Spring 2012

Table of Contents - Vol. VIII, No. 1


Poetry    Fiction    Translations    Essays    Reviews   

David Landrum


Wyatt’s Junction Truck Stop

It is a ruin now, lying five miles west
of Wyatt’s Junction, past the Mississippi bridge
and Cairo, where a black family came in—
man in a sports jacket and turtleneck—
a family better-dressed than us—but when
they walked inside the waitress told them they
could not eat there. My parents were appalled
and through the years they sometimes spoke about
the incident in gravest tones so that
when I drive past the old shell of that place,
I still remember. Cairo is a ruin.
A new bridge spans the river, bypassing
the town—and every now and then I go
to cross the old bridge and to drive that road
in a November sentimental mood
and for the sake of memory. I see
the shell of it, empty and grey as sky,
in late fall gloom and rain, a monument.


Blind Runner

Young, early twenties, with a guide, she runs
the greenery of summer: rows of trees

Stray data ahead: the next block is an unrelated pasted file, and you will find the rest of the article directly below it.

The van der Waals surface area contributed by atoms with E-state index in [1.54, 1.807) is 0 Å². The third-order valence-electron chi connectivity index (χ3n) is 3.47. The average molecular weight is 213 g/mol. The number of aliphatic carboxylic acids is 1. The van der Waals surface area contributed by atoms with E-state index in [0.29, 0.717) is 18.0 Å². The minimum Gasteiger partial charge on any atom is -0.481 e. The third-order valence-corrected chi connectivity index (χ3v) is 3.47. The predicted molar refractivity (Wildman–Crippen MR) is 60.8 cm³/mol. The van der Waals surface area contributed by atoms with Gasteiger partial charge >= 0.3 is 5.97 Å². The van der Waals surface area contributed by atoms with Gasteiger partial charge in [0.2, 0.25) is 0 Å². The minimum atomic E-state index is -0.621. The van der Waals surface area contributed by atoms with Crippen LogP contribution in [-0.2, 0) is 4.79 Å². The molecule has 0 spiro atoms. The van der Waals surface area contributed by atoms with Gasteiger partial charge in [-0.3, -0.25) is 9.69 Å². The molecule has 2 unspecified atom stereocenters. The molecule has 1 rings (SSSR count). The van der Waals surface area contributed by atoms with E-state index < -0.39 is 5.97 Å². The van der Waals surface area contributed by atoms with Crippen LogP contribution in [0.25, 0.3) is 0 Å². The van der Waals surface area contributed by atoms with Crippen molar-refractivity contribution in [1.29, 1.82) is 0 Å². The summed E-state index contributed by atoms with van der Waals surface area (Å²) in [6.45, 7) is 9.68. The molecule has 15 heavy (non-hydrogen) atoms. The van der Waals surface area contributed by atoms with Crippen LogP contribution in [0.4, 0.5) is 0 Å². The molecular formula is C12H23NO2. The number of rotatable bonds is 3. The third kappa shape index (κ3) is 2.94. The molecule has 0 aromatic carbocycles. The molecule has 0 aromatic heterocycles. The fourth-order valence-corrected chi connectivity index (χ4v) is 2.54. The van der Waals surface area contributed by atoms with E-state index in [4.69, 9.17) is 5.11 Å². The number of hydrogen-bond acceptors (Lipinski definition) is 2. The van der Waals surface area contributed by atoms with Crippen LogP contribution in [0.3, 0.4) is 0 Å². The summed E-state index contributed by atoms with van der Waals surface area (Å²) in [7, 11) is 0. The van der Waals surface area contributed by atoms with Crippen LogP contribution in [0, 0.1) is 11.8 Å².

along the road, their branches overhead,
a canopy to shade the sweating pack
of runners pressing through the early day;
her shorts, her singlet, her expensive shoes,
the number pinned below her breasts the same
as all the others—but she wears a sign,
BLIND RUNNER, fastened to her back.
Her pace
is quick. Dark hair, tall, strong, her body trim
and yet so different since she does not use
her eyes to sense the world—she hears its sounds,
head angled to catch noise of pounding feet,
oncoming vehicles, the words her coach
(BLIND RUNNER COACH the sign on her back reads)
speaks to her: “Now we are coming to a curve,”
she quietly says. “We passed the two-mile split.”
She strains to hear the quiet cacophony
of competition, smells the sweat and stench,
the wet air of each runner’s breath, the cloud
of steam above the steady-moving pack.
Her body, lithe and powerful, reads the air,
the hot tarmac beneath at her feet, the scent
the other runners send out as they pass
or as she passes them, alert to sense
their different forms, trusting a different grasp
of what is all around her and of what
lies out before her where the race will end.


© David Landrum


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